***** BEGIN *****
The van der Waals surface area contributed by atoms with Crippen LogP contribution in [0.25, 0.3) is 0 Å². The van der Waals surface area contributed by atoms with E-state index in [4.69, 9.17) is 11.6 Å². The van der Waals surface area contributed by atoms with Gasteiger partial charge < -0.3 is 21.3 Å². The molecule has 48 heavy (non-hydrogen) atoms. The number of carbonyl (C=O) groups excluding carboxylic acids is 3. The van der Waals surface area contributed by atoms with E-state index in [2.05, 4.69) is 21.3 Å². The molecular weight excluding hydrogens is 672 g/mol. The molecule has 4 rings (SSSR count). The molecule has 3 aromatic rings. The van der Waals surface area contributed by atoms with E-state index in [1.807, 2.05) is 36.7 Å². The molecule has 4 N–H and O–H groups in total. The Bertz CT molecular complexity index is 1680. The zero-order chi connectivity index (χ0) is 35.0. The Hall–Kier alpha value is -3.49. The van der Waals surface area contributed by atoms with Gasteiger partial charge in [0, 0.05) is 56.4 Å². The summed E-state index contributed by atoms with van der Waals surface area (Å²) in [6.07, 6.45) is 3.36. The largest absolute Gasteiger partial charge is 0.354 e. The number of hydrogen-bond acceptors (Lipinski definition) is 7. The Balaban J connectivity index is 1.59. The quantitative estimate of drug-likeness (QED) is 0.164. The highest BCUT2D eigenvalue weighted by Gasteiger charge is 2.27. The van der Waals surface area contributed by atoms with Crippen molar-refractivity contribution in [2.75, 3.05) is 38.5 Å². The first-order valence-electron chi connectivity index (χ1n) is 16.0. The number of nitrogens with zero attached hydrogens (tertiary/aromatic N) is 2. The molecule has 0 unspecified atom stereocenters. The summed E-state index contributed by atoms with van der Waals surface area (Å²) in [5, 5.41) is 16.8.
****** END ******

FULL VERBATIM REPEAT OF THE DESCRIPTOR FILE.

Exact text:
The van der Waals surface area contributed by atoms with Crippen LogP contribution in [0.25, 0.3) is 0 Å². The van der Waals surface area contributed by atoms with E-state index in [4.69, 9.17) is 11.6 Å². The van der Waals surface area contributed by atoms with Gasteiger partial charge < -0.3 is 21.3 Å². The molecule has 48 heavy (non-hydrogen) atoms. The number of carbonyl (C=O) groups excluding carboxylic acids is 3. The van der Waals surface area contributed by atoms with E-state index in [2.05, 4.69) is 21.3 Å². The molecular weight excluding hydrogens is 672 g/mol. The molecule has 4 rings (SSSR count). The molecule has 3 aromatic rings. The van der Waals surface area contributed by atoms with E-state index in [1.807, 2.05) is 36.7 Å². The molecule has 4 N–H and O–H groups in total. The Bertz CT molecular complexity index is 1680. The zero-order chi connectivity index (χ0) is 35.0. The Hall–Kier alpha value is -3.49. The van der Waals surface area contributed by atoms with Gasteiger partial charge in [0, 0.05) is 56.4 Å². The summed E-state index contributed by atoms with van der Waals surface area (Å²) in [6.07, 6.45) is 3.36. The largest absolute Gasteiger partial charge is 0.354 e. The number of hydrogen-bond acceptors (Lipinski definition) is 7. The Balaban J connectivity index is 1.59. The quantitative estimate of drug-likeness (QED) is 0.164. The highest BCUT2D eigenvalue weighted by Gasteiger charge is 2.27. The van der Waals surface area contributed by atoms with Crippen molar-refractivity contribution in [2.75, 3.05) is 38.5 Å². The first-order valence-electron chi connectivity index (χ1n) is 16.0. The number of nitrogens with zero attached hydrogens (tertiary/aromatic N) is 2. The molecule has 0 unspecified atom stereocenters. The summed E-state index contributed by atoms with van der Waals surface area (Å²) in [5, 5.41) is 16.8.